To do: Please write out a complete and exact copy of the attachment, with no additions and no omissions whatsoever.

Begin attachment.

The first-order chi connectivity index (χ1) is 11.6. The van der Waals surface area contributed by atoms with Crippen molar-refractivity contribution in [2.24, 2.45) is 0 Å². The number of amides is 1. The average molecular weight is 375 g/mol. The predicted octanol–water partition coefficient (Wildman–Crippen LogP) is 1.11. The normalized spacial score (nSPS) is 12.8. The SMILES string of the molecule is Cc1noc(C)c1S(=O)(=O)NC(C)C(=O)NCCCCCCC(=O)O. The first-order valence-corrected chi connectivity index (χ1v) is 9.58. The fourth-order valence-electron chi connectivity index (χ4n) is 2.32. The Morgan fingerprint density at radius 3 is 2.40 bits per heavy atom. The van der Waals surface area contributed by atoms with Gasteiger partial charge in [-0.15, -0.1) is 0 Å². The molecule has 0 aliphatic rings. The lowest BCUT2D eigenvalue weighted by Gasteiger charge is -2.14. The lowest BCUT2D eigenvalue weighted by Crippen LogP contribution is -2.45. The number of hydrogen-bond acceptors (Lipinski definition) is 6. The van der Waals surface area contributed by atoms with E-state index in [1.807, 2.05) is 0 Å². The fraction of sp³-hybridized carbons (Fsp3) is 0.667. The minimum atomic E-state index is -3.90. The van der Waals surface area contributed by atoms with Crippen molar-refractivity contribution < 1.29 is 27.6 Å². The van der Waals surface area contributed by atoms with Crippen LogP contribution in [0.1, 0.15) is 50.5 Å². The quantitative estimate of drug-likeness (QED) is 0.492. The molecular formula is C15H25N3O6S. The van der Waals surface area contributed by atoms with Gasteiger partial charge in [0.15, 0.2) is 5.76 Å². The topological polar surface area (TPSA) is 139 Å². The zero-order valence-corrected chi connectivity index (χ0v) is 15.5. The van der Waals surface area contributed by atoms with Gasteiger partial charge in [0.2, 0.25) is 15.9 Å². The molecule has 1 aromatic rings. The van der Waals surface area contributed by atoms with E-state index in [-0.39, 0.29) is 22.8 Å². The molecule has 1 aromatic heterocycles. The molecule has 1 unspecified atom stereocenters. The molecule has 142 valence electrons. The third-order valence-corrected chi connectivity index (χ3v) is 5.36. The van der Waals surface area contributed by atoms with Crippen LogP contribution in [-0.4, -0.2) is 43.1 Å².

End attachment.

The first-order chi connectivity index (χ1) is 11.6. The van der Waals surface area contributed by atoms with Crippen molar-refractivity contribution in [2.24, 2.45) is 0 Å². The number of amides is 1. The average molecular weight is 375 g/mol. The predicted octanol–water partition coefficient (Wildman–Crippen LogP) is 1.11. The normalized spacial score (nSPS) is 12.8. The SMILES string of the molecule is Cc1noc(C)c1S(=O)(=O)NC(C)C(=O)NCCCCCCC(=O)O. The first-order valence-corrected chi connectivity index (χ1v) is 9.58. The fourth-order valence-electron chi connectivity index (χ4n) is 2.32. The Morgan fingerprint density at radius 3 is 2.40 bits per heavy atom. The van der Waals surface area contributed by atoms with Gasteiger partial charge in [-0.15, -0.1) is 0 Å². The molecule has 0 aliphatic rings. The lowest BCUT2D eigenvalue weighted by Gasteiger charge is -2.14. The lowest BCUT2D eigenvalue weighted by Crippen LogP contribution is -2.45. The number of hydrogen-bond acceptors (Lipinski definition) is 6. The van der Waals surface area contributed by atoms with E-state index in [1.807, 2.05) is 0 Å². The fraction of sp³-hybridized carbons (Fsp3) is 0.667. The minimum atomic E-state index is -3.90. The van der Waals surface area contributed by atoms with Crippen molar-refractivity contribution < 1.29 is 27.6 Å². The van der Waals surface area contributed by atoms with Crippen LogP contribution in [0.1, 0.15) is 50.5 Å². The quantitative estimate of drug-likeness (QED) is 0.492. The molecular formula is C15H25N3O6S. The van der Waals surface area contributed by atoms with Gasteiger partial charge in [0.15, 0.2) is 5.76 Å². The topological polar surface area (TPSA) is 139 Å². The zero-order valence-corrected chi connectivity index (χ0v) is 15.5. The van der Waals surface area contributed by atoms with Gasteiger partial charge in [0.2, 0.25) is 15.9 Å². The molecule has 1 aromatic rings. The van der Waals surface area contributed by atoms with E-state index in [-0.39, 0.29) is 22.8 Å². The molecule has 1 aromatic heterocycles. The molecule has 1 unspecified atom stereocenters. The molecule has 142 valence electrons. The third-order valence-corrected chi connectivity index (χ3v) is 5.36. The van der Waals surface area contributed by atoms with Crippen LogP contribution in [-0.4, -0.2) is 43.1 Å².